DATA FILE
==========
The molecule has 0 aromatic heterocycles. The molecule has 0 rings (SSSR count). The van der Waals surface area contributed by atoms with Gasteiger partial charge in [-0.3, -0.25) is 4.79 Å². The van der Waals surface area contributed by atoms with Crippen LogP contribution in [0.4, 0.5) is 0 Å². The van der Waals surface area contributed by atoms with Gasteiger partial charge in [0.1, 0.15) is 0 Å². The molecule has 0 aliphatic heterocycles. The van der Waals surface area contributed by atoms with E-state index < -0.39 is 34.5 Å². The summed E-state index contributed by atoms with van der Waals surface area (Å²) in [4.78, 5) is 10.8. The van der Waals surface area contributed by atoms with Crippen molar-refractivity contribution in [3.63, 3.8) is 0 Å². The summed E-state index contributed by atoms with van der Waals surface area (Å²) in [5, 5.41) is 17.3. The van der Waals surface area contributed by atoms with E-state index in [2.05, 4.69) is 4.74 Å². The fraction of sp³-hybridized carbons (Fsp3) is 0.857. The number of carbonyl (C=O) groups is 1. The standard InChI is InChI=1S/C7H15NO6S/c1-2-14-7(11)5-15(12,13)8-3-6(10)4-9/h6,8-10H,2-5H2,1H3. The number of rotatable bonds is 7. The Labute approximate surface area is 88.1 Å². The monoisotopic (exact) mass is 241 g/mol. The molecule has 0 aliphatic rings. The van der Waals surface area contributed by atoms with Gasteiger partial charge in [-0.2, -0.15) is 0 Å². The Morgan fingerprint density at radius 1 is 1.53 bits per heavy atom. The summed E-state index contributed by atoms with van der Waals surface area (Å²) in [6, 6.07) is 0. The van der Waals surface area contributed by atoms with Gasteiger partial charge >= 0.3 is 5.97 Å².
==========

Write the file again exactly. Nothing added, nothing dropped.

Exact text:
The molecule has 0 aromatic heterocycles. The molecule has 0 rings (SSSR count). The van der Waals surface area contributed by atoms with Gasteiger partial charge in [-0.3, -0.25) is 4.79 Å². The van der Waals surface area contributed by atoms with Crippen LogP contribution in [0.4, 0.5) is 0 Å². The van der Waals surface area contributed by atoms with Gasteiger partial charge in [0.1, 0.15) is 0 Å². The molecule has 0 aliphatic heterocycles. The van der Waals surface area contributed by atoms with E-state index < -0.39 is 34.5 Å². The summed E-state index contributed by atoms with van der Waals surface area (Å²) in [4.78, 5) is 10.8. The van der Waals surface area contributed by atoms with Crippen molar-refractivity contribution in [3.63, 3.8) is 0 Å². The summed E-state index contributed by atoms with van der Waals surface area (Å²) in [5, 5.41) is 17.3. The van der Waals surface area contributed by atoms with E-state index in [2.05, 4.69) is 4.74 Å². The fraction of sp³-hybridized carbons (Fsp3) is 0.857. The number of carbonyl (C=O) groups is 1. The standard InChI is InChI=1S/C7H15NO6S/c1-2-14-7(11)5-15(12,13)8-3-6(10)4-9/h6,8-10H,2-5H2,1H3. The number of rotatable bonds is 7. The Labute approximate surface area is 88.1 Å². The monoisotopic (exact) mass is 241 g/mol. The molecule has 0 aliphatic rings. The van der Waals surface area contributed by atoms with Gasteiger partial charge in [-0.2, -0.15) is 0 Å². The Morgan fingerprint density at radius 1 is 1.53 bits per heavy atom. The summed E-state index contributed by atoms with van der Waals surface area (Å²) in [6, 6.07) is 0. The van der Waals surface area contributed by atoms with Gasteiger partial charge >= 0.3 is 5.97 Å².